Merilee Campbell Bridgeman: My children have already told me they don’t want any of our antiques because they don’t care for ‘brown furniture.’ Drives me crazy that they prefer cheap furniture made of pressed sawdust and glue, but what’s a mom to do?

Julie Cranford: That’s why my mother’s beautiful and very valuable antique furniture is still in storage. Unfortunately, I brought home my mother’s, grandmother’s and even great grandmother’s silver, china and glassware. With three boys, I’m sure it will all end up in a dump somewhere. 😉

Annice Laws: My mother… amassed an unbelievable amount of stuff over her lifetime and always preached to me the “value” of this or that…. Well, I’ve learned that nothing is worth anything if no one wants it. My siblings and I kept the select items we were personally interested in, and for the rest of it I’ve held yard sales, put things on consignment, gone to pawn shops, posted on Craigslist and eBay, so on and so forth, but have never made more than a few dollars. I couldn’t even find buyers for her genuine gold and gem stone jewelry and had to liquidate it for pennies at one of those “we buy gold” places. I still have a storage unit full of stuff 20 years after her death because in her memory I can’t bring myself to just give it away.


This Is So Sad and Difficult

Connie Guerrera Maida: Purging my parent’s home of all their possessions was the most daunting task I ever had to do!!

Amy Kelley Warth: It is so overwhelming. Piles and piles of boxes in our basement that are completely random/disorganized… But 95 percent of it is “junk” — nobody wants it. So frustrating and stressful…Just when we got our house settled and had a minimalist lifestyle we were comfortable with, we inherited all this STUFF!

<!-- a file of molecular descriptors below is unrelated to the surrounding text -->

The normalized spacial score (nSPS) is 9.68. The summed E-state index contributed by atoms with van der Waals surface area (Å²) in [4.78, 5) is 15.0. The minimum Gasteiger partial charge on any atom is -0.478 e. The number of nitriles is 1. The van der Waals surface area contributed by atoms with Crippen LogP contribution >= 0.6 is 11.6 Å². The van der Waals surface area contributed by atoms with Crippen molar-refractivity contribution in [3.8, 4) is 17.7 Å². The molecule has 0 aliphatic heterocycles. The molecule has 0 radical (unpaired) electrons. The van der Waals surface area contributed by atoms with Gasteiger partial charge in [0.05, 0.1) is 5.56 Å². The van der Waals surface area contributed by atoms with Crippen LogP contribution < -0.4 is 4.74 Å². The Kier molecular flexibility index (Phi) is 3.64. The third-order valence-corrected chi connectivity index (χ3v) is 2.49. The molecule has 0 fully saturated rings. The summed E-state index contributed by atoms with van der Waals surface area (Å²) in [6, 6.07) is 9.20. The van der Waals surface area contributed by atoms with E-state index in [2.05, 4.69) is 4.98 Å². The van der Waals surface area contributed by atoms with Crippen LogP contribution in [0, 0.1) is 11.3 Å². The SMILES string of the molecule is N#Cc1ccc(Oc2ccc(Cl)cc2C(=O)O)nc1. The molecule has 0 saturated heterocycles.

Ellen Schrader Stutts: Just went through this with my 91-year-old mother’s things. Gorgeous refinished furniture that went for fire sale prices at an estate sale… We ended up donating truckloads of stuff to the local shelter and thrift store. Heartbreaking.

Craig Unruh:. I know of three old men who were liquidating their collections and were sadly disappointed in the lack of interest. They collected French Art Posters, Royal Doulton Jugs, and rare Lladros. All their lives they saw the value of these things go up and up, and figured they were building an inflation-proof collection. So did a lot of other collectors of this stuff, but they all need to sell around the same time and not nearly as many buyers as there used to be.

Amy Stoopack Zipkin: In my experience, good luck involving a parent while they are still alive. Perhaps more productive to confer with sibling(s) to begin to establish realistic expectations for the inheritance.

Sofia Dakos: I am afraid we will destroy MANY items that will be sought after in future years and we will be moaning “why did I ever get rid of …”

Nancy Shire: What do you do with the hundreds of pictures of the grandkids taken when they were babies, of which there are probably dozens of duplicates? Who wants my Santa Claus collection? What about all the books? What about my daughter’s Girl Scout awards and sash — how can I throw them away? I guess they’ll all have the joy of plowing through everything when the time comes.